Get in Your Garage – December 2020
As we enter the final weeks of 2020 there is little doubt it has been an unusual year for all of us and a disappointing one for many of us. Most Americans have been stuck at home much more than usual, unable to attend Goodguys events, car shows, and other fun large gatherings.
One saving grace has been our garage time. Spending time in the garage or the shop transforms forced downtime into productive project time. Rodders and car enthusiasts seem to be taking full advantage of this, as you continue to share your projects with us month after month. Some of you are tending to minor upgrades and upkeep, while others are tackling bigger projects – or even hauling home new rides to start on. We’re incredibly impressed with your hard work and the fun and creative rides you’re wrenching on. Keep up the great work!
As you enjoy this month’s latest round of projects, we hope you’re also taking a little time to document your own projects and progress so we can share them in a future Get in Your Garage installment. You can email your photos to [email protected] – just use Get in Your Garage as the subject line, and be sure to give us a little bit of info about you and your vehicle. We’d love to share your project with other Goodguys members – and it just might inspire someone else to get out in their garage, too!
Up in British Columbia, Neil Siermachesky is streamlining his latest build by starting with a car that already has nice paint and upholstery. “My 1963 Nova SS project was an older restored six cylinder two-speed Powerglide car that was still running and driving as of May 1, 2020,” Neil says.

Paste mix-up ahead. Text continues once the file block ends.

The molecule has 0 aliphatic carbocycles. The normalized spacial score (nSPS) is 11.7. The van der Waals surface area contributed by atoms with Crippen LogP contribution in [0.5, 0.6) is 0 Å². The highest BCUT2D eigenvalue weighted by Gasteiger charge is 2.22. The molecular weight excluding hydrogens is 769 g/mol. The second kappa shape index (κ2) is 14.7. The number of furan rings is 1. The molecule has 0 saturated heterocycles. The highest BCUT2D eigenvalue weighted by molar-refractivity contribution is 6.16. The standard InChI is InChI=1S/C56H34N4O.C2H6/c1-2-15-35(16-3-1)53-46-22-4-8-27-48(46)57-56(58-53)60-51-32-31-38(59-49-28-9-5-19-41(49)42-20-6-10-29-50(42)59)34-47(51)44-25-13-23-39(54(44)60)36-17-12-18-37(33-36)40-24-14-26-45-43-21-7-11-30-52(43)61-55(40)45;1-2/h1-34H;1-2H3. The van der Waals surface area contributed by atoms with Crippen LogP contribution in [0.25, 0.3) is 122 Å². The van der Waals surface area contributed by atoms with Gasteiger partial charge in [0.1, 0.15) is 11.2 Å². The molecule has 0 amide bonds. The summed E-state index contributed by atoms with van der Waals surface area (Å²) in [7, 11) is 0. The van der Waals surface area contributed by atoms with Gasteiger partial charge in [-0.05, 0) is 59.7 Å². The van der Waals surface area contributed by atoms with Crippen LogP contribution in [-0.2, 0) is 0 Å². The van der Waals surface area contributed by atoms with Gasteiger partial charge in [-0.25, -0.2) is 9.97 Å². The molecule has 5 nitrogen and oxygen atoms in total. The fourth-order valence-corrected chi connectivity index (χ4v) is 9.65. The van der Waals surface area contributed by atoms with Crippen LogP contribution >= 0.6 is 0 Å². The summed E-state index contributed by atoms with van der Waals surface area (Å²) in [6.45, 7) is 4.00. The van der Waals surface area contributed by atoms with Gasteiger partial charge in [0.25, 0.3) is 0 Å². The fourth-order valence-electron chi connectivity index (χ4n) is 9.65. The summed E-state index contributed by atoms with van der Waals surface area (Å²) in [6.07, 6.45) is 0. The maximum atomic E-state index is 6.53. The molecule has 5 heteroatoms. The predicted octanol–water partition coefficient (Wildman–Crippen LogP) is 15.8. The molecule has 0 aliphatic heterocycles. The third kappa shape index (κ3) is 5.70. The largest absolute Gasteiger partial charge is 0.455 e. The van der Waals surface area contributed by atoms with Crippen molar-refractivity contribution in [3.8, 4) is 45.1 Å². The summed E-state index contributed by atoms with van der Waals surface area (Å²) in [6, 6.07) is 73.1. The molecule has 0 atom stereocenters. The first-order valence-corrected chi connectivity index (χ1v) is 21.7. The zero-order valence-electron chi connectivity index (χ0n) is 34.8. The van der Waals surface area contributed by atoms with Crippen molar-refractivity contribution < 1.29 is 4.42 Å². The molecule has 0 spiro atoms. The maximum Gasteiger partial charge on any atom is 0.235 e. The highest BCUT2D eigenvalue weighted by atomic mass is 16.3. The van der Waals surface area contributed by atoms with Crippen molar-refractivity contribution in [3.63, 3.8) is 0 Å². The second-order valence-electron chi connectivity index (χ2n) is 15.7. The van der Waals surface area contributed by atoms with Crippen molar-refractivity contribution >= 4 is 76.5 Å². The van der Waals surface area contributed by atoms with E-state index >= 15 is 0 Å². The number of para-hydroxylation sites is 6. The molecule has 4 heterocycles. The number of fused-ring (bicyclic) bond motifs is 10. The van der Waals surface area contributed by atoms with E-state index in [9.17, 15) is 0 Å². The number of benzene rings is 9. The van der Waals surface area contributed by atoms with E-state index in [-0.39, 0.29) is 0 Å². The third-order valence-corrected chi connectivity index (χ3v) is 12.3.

“I have been collecting parts for the car since I bought it back in the summer of 2018. With not much happening this year with the pandemic, I decided to build the car and have it ready for 2021. Car is running a TCI front end that has been raised in the car and a TCI rear suspension with a Currie 9-inch. Wilwood brakes will be stopping the car and it’s sitting on a set of 17×7- and 18×10-inch Rushforth wheels. The motor is a 5.3LS that is pretty stock other than the turbo cam and the 76/65mm turbo. A Holley Terminator X ECU will be running the motor. The LS is backed by a Tremec TKO600 five-speed with a Ram clutch/ pressure plate and flywheel. The car has been mini tubbed by widening the factory tubs 2.5-inches and a larger trans and driveshaft tunnel has been built to accommodate the raised motor and trans. I hope to have the car done in the spring of 2021 and take it to the Goodguys Pacific Northwest Nationals in Puyallup, Washington next summer.”
Adam Serwinski has been diligently working to reimagine his ’73 Chevelle in his Ohio garage. “I’ve replaced the fenders, hood and ‘4-ton’ polyurethane rubber nose using fiberglass panels from U.S. Body Source,” Adam says. “The rear portions of the fenders (behind the front wheels) have been completely removed. I recreated my own shape which now consistently matches the rear wheel openings, while also lowering the appearance of the panel. This gives the car a lower look. The fronts of the fenders have also been cut and dropped 2.25 inches to match the side profile of the lowered rear fender.
“The front bumper has been sectioned and moved inward by 2.75 inches,” Adam continues. “I created housing buckets to incorporate 1973 Pontiac turn signals and horizontally cut and lowered the bottom portion of the bumper to now match the new fender height. Lastly, I incorporated the large air inlet. The center section of the hood has been removed and replaced with a one-off hood scoop. The design is a combination of early-’70s Chevrolet and Oldsmobile styling cues.”
We dig Adam’s creative approach to an uncommon body style and hope to see the finished Chevelle at a Goodguys event soon!
Down in Tucson, Arizona, Jim and Rhonda Hatzelis have a dream garage for Mopar fans – a 60×40-foot building filled with Pentastar power!